I attended the O’Reilly Emerging Technology Conference, or ETech, once again this year, and, distracted by other projects, did a very poor job of blogging about it. (You can read about the excellent EFF-sponsored debate between Mark Cuban and Fred von Lohmann, on the YouTube/Viacom lawsuit, here and here; Raph Koster spoke about magic as the underlying structure of game-play; and Danah Boyd gave a wonderful talk titled “Incantations for Muggles,” about the relationship between technologist-wizards and the rest of the human race — Koster took notes on it.)
The conference, as you may have heard, was abuzz with discussion of the Kathy Sierra saga — she’d been booked as a kickoff keynote speaker, but cancelled at the last minute, understandably spooked by threatening comments posted on her site and a couple of other blogs.
Sierra’s plight set off an immediate and vast blogstorm. There was much introspection and self-questioning about the onslaught of invective, nastiness, vicious taunts and obscene threats that sometimes emerges online, and seems especially targeted at women; there was also something of a rush to judgment to point fingers at particular bloggers whose sites and posts might (or might not) have encouraged the posts that caused Sierra such grief.
A prodigious number of people seemed to feel they had to weigh in immediately on this ugly situation, though virtually no one (yes, including myself) seemed willing or able to take the time needed to explore, in detail, what had actually happened and who had done what. I still haven’t seen any fully reported-out piece on the events — the coverage in the S.F. Chronicle seemed creditable, but it didn’t unravel the toughest questions: who was stalking Sierra, and was there in fact any relationship at all between said stalker(s) and the well-known bloggers she called out in her wounded post?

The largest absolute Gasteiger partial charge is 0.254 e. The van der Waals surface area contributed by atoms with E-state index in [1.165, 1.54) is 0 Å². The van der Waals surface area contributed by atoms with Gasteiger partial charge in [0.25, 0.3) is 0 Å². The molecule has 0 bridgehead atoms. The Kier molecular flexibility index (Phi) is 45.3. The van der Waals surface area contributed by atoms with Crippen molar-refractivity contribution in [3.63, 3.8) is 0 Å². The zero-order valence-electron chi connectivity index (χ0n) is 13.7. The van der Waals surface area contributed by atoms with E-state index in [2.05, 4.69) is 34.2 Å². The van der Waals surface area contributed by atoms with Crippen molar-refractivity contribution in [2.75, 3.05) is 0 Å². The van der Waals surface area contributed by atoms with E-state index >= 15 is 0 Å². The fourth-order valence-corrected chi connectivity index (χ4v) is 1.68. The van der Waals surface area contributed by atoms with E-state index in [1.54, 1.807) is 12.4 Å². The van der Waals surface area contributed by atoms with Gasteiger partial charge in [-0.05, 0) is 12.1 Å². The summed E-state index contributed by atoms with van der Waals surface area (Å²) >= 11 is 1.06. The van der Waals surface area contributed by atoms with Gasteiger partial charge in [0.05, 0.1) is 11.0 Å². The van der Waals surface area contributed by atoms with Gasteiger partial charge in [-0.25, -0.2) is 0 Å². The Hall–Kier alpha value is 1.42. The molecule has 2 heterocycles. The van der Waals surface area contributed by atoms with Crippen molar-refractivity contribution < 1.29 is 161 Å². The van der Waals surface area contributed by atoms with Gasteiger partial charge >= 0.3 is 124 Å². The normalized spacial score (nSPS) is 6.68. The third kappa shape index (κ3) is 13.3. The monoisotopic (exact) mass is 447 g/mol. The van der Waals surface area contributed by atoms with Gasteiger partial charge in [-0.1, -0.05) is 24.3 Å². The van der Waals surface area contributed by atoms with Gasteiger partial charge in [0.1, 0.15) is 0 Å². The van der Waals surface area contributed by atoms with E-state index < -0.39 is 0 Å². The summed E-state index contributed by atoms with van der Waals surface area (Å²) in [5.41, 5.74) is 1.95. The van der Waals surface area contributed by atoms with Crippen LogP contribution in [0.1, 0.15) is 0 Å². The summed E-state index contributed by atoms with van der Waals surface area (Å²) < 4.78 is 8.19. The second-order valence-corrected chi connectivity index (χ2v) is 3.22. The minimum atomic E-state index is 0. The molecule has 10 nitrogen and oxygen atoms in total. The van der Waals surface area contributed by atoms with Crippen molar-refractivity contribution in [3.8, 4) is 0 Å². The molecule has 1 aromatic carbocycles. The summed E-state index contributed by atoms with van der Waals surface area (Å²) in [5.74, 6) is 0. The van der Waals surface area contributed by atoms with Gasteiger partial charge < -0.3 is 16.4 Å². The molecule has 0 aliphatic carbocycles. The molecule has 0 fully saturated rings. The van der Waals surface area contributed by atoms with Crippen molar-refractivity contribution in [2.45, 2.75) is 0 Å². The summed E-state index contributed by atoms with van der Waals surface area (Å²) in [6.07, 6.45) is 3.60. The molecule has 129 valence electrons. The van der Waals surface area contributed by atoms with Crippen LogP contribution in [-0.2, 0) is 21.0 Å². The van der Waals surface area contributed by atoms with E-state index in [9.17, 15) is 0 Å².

Sitting in a conference without the time or resources to do any reporting of my own, I thought, shoot, there’s no way I can know enough about what happened to add anything to the conversation. Of course comments like those Sierra encountered are, and should be considered, beyond the pale; Sierra deserved sympathy and support. But the storm of anger and the rush to judgment her post sparked represented, I thought, a failure of forethought. Running a blog provides the constant temptation to shoot off at the mouth. Sometimes, though, when you just don’t know all the facts, considered silence is golden.
The irony here is that this was supposed to be ETech’s year of fun and games.
The conference spun its program out of Arthur C. Clarke’s famous pronouncement: “Any sufficiently advanced technology is indistinguishable from magic.” One talk proposed viewing your Web 2.0 application as a text adventure. Another speaker, named Art Benjamin, performed a “mathemagician” act of prodigious instant computation — half “A Beautiful Mind” and half Vegas.
And there was fun. I had a lot of it one evening at a pair of diversions:
“PowerPoint Karaoke” and a game called Werewolf. The former was a marvelous spoof, organized by Danny O’Brien, in which volunteer speakers from the crowd were matched with random PowerPoint presentations downloaded from the Web. Your job was to babble your way comically through this slide-set you’d never seen before. (This phenomenon apparently gestated in Berlin’s art demimonde.)
By then it was late (by the standards of a weary parent), and I was far too tired to participate in the games of Werewolf that were being organized. But I watched one — run by Boyd — work its way from a wide circle of a dozen players down to an unbearably tense endgame. It’s a sign of how long I’ve been out of the loop (or should I say loup?) that this was my first experience of the game known variously as Werewolf or Mafia; when I arrived home to tell my family all about it, my 7-year-old son Jack proceeded to instruct me in the rules.